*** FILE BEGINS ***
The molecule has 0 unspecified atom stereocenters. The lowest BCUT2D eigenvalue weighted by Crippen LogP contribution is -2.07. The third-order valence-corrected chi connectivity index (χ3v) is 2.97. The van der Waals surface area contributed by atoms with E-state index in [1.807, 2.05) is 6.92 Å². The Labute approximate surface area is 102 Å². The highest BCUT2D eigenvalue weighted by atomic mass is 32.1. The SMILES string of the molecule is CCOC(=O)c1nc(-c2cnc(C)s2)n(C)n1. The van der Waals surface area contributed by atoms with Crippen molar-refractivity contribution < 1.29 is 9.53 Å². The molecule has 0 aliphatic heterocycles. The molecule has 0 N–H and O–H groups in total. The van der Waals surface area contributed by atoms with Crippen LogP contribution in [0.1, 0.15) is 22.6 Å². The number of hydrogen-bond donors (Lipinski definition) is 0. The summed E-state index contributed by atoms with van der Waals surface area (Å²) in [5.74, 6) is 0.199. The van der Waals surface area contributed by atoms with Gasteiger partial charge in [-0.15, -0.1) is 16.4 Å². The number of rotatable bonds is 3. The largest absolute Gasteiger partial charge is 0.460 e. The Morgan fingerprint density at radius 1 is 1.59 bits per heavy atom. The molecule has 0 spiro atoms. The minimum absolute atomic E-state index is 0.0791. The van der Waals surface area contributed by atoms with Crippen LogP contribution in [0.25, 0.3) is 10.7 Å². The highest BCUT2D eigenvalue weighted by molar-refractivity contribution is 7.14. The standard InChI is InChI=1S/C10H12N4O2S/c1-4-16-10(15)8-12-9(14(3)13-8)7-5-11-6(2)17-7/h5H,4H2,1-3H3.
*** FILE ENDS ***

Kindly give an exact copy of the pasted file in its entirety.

The molecule has 0 unspecified atom stereocenters. The lowest BCUT2D eigenvalue weighted by Crippen LogP contribution is -2.07. The third-order valence-corrected chi connectivity index (χ3v) is 2.97. The van der Waals surface area contributed by atoms with E-state index in [1.807, 2.05) is 6.92 Å². The Labute approximate surface area is 102 Å². The highest BCUT2D eigenvalue weighted by atomic mass is 32.1. The SMILES string of the molecule is CCOC(=O)c1nc(-c2cnc(C)s2)n(C)n1. The van der Waals surface area contributed by atoms with Crippen molar-refractivity contribution < 1.29 is 9.53 Å². The molecule has 0 aliphatic heterocycles. The molecule has 0 N–H and O–H groups in total. The van der Waals surface area contributed by atoms with Crippen LogP contribution in [0.1, 0.15) is 22.6 Å². The number of hydrogen-bond donors (Lipinski definition) is 0. The summed E-state index contributed by atoms with van der Waals surface area (Å²) in [5.74, 6) is 0.199. The van der Waals surface area contributed by atoms with Gasteiger partial charge in [-0.15, -0.1) is 16.4 Å². The number of rotatable bonds is 3. The largest absolute Gasteiger partial charge is 0.460 e. The Morgan fingerprint density at radius 1 is 1.59 bits per heavy atom. The molecule has 0 spiro atoms. The minimum absolute atomic E-state index is 0.0791. The van der Waals surface area contributed by atoms with Crippen LogP contribution in [0.25, 0.3) is 10.7 Å². The highest BCUT2D eigenvalue weighted by molar-refractivity contribution is 7.14. The standard InChI is InChI=1S/C10H12N4O2S/c1-4-16-10(15)8-12-9(14(3)13-8)7-5-11-6(2)17-7/h5H,4H2,1-3H3.